Detonation is the supersonic mode of combustion that occurs in munitions (military explosives and high explosives). These munitions result in blast waves that are hazardous to human life and structures. As a result, there is a high desire to mitigate these blast waves. One such method is to surround the explosive with mitigants (liquid, granular, and cellular porous material). For the safe storing and use of munitions, it is crucial to study the explosive dispersal of mitigant, the ensuing blast wave attenuation, and specifically, the mechanisms underlying this interaction. Current research involving mitigant blast wave attenuation is conducted in many configurations. The study aims to evaluate one configuration, shock tubes with particle suspension. Blast waves are simulated in the form of detonations initiated by DDT (deflagration-to-detonation) with mitigants in the form of dispersed particles. These dispersed particles included aluminum oxide, Al2O3, and aluminum, Al. The flame-flow interactions are experimentally studied using Particle Image Velocimetry (PIV) and pressure transducers. The effect of particle suspension on blast waves is revealed, portraying a decrease in mitigation performance.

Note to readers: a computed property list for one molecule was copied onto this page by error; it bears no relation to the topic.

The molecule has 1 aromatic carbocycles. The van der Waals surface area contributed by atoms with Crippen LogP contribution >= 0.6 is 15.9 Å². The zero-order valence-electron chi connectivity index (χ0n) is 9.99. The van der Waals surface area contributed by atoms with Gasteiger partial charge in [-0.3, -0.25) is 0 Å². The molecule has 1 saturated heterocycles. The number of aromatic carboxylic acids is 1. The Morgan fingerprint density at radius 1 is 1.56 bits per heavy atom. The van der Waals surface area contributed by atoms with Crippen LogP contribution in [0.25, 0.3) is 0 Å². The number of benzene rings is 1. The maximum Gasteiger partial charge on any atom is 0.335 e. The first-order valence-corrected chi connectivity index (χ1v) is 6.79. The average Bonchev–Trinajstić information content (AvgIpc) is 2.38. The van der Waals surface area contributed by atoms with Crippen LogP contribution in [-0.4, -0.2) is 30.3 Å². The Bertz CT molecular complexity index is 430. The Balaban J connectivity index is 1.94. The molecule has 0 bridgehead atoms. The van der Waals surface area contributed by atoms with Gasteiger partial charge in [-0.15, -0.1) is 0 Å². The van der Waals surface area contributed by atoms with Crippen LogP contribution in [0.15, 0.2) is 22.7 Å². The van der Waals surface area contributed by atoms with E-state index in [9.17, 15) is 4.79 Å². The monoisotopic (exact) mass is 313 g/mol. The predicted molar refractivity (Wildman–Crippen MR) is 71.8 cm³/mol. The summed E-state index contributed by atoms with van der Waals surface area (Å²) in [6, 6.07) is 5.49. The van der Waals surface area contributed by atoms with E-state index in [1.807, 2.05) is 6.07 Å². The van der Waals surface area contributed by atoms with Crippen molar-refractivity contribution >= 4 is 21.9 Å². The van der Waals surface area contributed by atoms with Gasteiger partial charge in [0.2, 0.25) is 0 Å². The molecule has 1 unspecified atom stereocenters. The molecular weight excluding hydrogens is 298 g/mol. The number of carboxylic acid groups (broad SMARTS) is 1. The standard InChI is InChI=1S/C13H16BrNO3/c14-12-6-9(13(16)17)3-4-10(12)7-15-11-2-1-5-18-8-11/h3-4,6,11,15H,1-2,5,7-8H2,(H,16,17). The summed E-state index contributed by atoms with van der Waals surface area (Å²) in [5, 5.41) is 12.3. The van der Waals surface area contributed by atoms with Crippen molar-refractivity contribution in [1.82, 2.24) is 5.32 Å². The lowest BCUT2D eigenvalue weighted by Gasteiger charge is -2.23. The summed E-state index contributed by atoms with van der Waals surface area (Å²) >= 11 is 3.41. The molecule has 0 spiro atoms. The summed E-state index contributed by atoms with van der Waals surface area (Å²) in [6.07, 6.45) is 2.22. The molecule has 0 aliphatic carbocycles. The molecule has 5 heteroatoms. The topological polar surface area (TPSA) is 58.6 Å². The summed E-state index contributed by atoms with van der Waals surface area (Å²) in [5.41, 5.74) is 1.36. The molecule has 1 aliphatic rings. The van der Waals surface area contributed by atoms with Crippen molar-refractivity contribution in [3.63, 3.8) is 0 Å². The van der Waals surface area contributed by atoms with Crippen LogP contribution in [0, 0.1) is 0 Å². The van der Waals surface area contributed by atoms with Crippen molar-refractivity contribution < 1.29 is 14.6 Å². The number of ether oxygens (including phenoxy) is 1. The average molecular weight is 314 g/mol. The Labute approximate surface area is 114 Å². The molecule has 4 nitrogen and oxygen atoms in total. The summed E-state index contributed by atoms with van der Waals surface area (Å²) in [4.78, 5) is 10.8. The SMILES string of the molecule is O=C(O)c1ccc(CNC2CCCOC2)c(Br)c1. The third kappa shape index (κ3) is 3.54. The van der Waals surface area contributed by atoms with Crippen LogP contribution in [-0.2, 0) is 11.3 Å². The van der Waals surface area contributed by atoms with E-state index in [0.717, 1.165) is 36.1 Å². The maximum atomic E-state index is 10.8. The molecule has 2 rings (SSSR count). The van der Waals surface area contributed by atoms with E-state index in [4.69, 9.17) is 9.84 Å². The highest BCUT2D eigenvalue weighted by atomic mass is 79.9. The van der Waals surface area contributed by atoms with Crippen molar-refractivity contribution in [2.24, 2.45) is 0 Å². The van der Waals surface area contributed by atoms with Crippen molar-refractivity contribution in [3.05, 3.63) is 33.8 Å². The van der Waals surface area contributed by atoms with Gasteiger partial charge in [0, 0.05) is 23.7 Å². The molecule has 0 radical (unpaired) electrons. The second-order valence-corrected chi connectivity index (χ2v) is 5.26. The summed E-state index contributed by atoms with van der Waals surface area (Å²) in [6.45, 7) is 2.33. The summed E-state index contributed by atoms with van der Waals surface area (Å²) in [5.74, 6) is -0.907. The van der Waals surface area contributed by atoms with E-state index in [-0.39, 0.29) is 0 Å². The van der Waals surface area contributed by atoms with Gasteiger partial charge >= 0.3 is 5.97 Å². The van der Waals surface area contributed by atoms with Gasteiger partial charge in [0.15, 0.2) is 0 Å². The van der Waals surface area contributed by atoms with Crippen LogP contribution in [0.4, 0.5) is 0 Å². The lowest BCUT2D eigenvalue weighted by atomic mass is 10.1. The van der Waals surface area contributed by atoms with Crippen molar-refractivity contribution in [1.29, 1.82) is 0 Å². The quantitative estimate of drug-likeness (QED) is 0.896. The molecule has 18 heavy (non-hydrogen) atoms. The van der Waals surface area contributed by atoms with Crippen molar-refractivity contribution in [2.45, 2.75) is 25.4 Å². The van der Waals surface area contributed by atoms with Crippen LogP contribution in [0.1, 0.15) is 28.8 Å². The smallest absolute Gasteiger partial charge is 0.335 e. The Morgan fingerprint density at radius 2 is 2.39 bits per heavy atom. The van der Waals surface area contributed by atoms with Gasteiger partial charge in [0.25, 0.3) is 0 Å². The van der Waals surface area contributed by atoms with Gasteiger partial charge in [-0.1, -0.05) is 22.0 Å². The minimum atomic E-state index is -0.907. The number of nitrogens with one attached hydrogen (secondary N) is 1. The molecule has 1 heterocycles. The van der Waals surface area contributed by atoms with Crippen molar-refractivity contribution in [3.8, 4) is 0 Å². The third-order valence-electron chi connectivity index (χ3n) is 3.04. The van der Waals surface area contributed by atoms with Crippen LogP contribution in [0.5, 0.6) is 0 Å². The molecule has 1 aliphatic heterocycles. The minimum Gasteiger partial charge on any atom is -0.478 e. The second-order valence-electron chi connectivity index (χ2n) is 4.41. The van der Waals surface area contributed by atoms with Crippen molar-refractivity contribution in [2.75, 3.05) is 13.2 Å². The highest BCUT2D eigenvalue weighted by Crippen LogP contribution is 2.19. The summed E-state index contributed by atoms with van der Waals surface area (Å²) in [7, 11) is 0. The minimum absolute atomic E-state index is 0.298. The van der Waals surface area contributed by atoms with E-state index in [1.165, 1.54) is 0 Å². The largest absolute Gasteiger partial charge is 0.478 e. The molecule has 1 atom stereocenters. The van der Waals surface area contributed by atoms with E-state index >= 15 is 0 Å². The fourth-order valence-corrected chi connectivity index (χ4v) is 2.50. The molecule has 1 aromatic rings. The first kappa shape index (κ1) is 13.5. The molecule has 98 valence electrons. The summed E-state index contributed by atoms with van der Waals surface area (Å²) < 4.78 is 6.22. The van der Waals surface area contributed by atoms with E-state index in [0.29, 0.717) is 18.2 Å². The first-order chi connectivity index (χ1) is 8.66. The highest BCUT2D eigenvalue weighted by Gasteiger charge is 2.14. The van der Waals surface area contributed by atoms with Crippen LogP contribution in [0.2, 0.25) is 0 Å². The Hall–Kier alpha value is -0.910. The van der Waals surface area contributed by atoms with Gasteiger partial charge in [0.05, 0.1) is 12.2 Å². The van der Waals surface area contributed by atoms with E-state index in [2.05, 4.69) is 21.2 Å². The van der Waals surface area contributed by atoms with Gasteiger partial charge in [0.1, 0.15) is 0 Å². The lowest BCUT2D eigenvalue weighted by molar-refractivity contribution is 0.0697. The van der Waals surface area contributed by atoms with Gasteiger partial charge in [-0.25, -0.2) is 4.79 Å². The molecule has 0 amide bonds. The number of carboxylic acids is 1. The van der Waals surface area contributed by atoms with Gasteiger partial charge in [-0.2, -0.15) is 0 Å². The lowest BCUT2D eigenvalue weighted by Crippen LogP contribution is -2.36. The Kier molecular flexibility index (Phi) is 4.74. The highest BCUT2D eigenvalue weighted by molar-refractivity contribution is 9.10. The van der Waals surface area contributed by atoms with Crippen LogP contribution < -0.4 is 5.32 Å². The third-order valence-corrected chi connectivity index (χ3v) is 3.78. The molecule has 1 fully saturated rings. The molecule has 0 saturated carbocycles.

Bachelor Science in Aerospace Engineering (B.S.A.E.)
College of Engineering and Computer Science
Mechanical and Aerospace Engineering
Length of Campus-only Access
Palavino, Kenji, "Investigation of Blast Wave Attenuation Using Aluminum Particles" (2019). Honors Undergraduate Theses. 661.